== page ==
Yawning gap between carbon price fears and impacts Media Brief

Jun 24, 2012 - 1:00am

There is a yawning gap between 36 per cent of Australians’ fear that they will be much worse off under the carbon pricing legislation and the likely moderate impacts or benefits.  

The Climate Institute (with consumer advocate CHOICE and the Australian Council of Social Service, ACOSS) commissioned CSIRO and AECOM to do economic modelling on the impacts of the carbon price on households.  

The research puts Australia’s carbon pollution price as adding 0.6% to inflation in 2012-13. This is less of an impact on the economy than estimated by Treasury modelling, and may be even smaller as the modelling assumes a 100% pass-through of costs by businesses to consumers.  

Key findings from the research include:  

+ The carbon price initially translates into 2 cents extra for bread and a litre of milk, 11 cents for a leg of lamb and 14 cents for a weekly spend on fruit and vegetables. Petrol prices will not be impacted.

+ The carbon price will add on average just under 9% to next year’s energy bills (less than 4% in Tasmania, which relies mainly on hydro generation). Based on the average household bill, this works out at $3.20 a week. As this fact sheet explains, energy costs are going up further because of non-carbon price related infrastructure “poles and wires” upgrades. 

+ Estimated total weekly costs are largely covered, when government assistance is factored in. If 100% of the costs are passed through, average households will pay $9.10 while average household support is $10.10 from tax cuts and pension benefits funded by carbon permit revenue.  

+ The research shows that 9 out of 10 households will be compensated for the carbon price.

+ There are simple energy efficiencies that can put households even further ahead. Estimates show many families could be another $12.75 better off per week ($663 per year) by making just four small changes in the home.

+ The research compared the effect of the carbon price with other inflationary events such as the introduction of the GST, Cyclone Yasi and the mining boom. It found that the impact on prices of the 2001 GST was more than four times bigger (2.5%) than the carbon price, while fruit prices, led by bananas, spiked by a massive 70% after the damage of Cyclone Yasi.

+ The research found that without domestic and global action to slow down climate change, the impact on basic food prices is likely be 20 times greater than the carbon price impact by 2050 because of extreme weather events.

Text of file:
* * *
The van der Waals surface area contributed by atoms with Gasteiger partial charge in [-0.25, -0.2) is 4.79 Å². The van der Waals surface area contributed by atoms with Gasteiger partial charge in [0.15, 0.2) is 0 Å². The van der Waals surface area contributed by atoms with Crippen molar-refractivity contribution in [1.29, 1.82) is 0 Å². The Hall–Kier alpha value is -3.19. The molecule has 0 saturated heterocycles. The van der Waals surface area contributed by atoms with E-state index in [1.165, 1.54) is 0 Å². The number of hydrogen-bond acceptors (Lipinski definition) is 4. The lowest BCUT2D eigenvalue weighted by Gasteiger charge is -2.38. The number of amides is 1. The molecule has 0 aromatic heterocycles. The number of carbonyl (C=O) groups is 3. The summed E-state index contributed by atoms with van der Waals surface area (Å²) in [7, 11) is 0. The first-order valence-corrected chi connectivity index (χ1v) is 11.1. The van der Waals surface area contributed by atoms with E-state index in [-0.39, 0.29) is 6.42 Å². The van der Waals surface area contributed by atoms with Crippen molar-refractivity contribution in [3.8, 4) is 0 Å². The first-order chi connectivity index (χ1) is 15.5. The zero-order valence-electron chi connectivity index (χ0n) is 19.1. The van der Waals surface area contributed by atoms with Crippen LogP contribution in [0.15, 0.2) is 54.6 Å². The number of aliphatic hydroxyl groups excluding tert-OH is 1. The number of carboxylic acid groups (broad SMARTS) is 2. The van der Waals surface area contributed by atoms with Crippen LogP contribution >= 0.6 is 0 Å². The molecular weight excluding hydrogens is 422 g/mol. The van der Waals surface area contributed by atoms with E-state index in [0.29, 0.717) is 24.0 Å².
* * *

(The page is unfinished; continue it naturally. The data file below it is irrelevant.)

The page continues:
+ Households outside capital cities will incur event lower cost increases, as they tend to have lower incomes and expenditures. The average dollar impact on households outside the capitals is estimated at $8.70 per week, rather than the national average of $9.10 per week and capital cities average of $9.40 per week. 

Examples of impact on household types:

+ The CSIRO-AECOM research puts weekly household cost rises for a couple with two kids aged three and ten and a combined annual income of around $45,000 at $8.60. Estimated government assistance to such households will be $30.80 per week.

+ A single parent with two kids aged four and six and an annual income of about $60,000 will see costs go up by about $8.30 per week. Estimated government assistance to such households will be $10.15 per week.

+ A couple with two kids aged three and ten and a combined annual income of around $110,000 will see their costs increase by about $11.90 per week. Estimated government assistance to such households will be $13.05 per week.

+ A couple with two children earning a combined income of $300,000 will see weekly increases of $17.90. High income families do not quality for government assistance.

+ A single person over 65 with an annual income of $30,000 a year will see costs go up $4.30 a week and will receive approximately $19.20 in government support per week.

The carbon laws at work:

+ The carbon laws have the potential to cut between .68 and 1 billion tonnes of pollution by 2020. That’s comparable to removing 70 million cars of the road permanently.

+ By 2030, the carbon price could help create up to 32,100 new clean energy jobs.

+ Revenue from sale of Carbon Pollution Permits will go towards:

  • Relping unlock $13 billion in renewable energy investment    
  • Restoring vegetation and biodiversity
  • Energy efficiency for communities and councils         
  • Capturing landfill gas for electricity
  • Paying farmers to store carbon in the landscape and reduce agricultural emissions
  • Helping businesses to find ways to reduce emissions

The full CSIRO-AECOM report can be found at http://www.climateinstitute.org.au/cost-of-living

For more information

John Connor, CEO, The Climate Institute 02 8239 6299

Kristina Stefanova, Communications Director, The Climate Institute 02 8239 6299

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